The first section to Castleford via an amazing bus shelter is fairly easy to navigate, I stayed on the main road all the way. It was nice to see Kate talking into her camcorder again! The push to Pocklington pasted through the Rhubarb Triangle, this must be where all the Rhubarb vanishes too. Don’t linger at Pocklington as the section to the coast is fast and easy after the initial climb out of Pocklington. Rather have a good break at the coast, eating fish and chips. The lady at the cafe would not sign the brevet card until you purchased something. However, the shop had put signs up and provided a designated cycling area around the back with water points.
The section from the coast to Thirsk is the hardest of day one and I found myself flagging along this stage. Thanks to Steve, another audax that I met on the road, who motivated me to maintain the pace rather than slowing down. At one point the rain was so heavy that we had to shelter in a bus stop which the locals were using as a bin store. This was the only real rain which we had and we got away lightly, the road debris was telling a different story.
A quick stop at Tesco’s in Thirsk was just what the doctor ordered. The security guard and some of the locals were interested in what we were doing. The usual response to our explanation was received and associated questions were answered. I even tried to get one of the older ladies to have a go of my bike but that was not happening!
Thirsk to Castleford is fast and easy so don’t procrastinate, push on to the bridge at Aldwark, which looked like train sleepers spanning across the steel structure of the bridge and makes a lot of noise as you traveled across them! Don’t stop, push on all the way to Castleford whilst the going is easy.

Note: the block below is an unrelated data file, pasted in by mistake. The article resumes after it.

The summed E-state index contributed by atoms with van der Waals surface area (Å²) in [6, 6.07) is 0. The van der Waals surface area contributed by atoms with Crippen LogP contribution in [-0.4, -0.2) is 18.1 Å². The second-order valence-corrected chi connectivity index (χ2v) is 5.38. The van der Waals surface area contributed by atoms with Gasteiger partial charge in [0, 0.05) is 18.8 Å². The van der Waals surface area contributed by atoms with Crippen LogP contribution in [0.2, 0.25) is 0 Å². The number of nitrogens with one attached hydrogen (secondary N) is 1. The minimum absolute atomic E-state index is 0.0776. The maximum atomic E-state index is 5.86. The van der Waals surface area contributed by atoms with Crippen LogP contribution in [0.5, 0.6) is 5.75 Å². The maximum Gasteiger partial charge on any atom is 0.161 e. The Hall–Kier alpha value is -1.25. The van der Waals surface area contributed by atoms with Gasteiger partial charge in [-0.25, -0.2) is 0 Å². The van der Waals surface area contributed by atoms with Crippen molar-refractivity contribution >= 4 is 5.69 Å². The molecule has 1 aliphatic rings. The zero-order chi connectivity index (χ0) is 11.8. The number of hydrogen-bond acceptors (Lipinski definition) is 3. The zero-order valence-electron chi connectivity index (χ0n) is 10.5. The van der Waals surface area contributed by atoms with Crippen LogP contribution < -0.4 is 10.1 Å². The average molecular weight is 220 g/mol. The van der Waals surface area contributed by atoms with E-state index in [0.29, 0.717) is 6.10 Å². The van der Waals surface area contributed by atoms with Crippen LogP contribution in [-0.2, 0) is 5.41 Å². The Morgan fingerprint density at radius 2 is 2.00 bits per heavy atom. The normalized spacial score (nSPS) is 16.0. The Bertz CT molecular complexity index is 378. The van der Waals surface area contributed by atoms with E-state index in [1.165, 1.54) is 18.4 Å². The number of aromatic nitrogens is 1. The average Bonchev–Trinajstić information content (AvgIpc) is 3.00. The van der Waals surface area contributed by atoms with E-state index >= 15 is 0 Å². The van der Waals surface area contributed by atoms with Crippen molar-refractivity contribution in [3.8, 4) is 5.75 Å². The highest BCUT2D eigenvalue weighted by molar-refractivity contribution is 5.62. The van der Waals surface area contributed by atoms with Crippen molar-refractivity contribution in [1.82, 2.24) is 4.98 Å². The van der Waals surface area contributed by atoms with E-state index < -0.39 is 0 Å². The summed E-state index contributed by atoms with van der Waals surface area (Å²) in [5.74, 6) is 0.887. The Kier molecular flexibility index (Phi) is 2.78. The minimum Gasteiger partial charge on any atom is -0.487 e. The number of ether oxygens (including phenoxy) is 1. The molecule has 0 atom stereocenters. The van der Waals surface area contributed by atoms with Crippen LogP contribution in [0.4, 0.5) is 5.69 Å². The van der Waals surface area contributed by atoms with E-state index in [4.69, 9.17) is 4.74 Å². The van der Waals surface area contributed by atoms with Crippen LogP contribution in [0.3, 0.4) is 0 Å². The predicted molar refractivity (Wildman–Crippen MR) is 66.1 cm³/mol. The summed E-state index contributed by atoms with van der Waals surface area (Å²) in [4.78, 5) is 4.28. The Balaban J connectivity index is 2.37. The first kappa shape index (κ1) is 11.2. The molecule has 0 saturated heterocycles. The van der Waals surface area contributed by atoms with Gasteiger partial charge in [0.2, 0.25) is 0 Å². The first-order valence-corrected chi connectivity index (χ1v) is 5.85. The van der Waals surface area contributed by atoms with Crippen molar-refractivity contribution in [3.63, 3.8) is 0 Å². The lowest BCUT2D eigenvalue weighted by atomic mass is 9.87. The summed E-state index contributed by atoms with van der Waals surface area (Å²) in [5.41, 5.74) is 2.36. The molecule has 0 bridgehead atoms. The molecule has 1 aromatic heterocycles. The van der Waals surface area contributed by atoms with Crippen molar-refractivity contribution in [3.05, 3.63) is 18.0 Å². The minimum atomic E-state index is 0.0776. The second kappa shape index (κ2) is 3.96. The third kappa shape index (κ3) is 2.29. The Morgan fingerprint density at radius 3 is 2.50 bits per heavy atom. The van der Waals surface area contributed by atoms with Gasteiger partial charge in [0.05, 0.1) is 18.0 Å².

Arriving at Castleford service station, that we used on the way out rather than the cafe as it looked very busy, marked a mental milestone. I had a vegetarian sandwich and is probably the worst sandwich which I have ever had. Steve had a hot chocolate and I had a coffee which in hindsight was a bad move as Steve had projectile vomiting and I was generally feeling sick… we think it was the milk.
The push to the start control was uncomfortable and I took the point to help Steve maintain an 11mph pace. This 30miles was long and Steve had decided to call it a day by the time we arrived at the start control. I was still undecided and had a couple of hours of sleep before making a final decision. When I woke up I was still feeling sick so I decided to call it day too, preferring to remember the event as a great ride rather than pushing on feeling sick for another 140miles.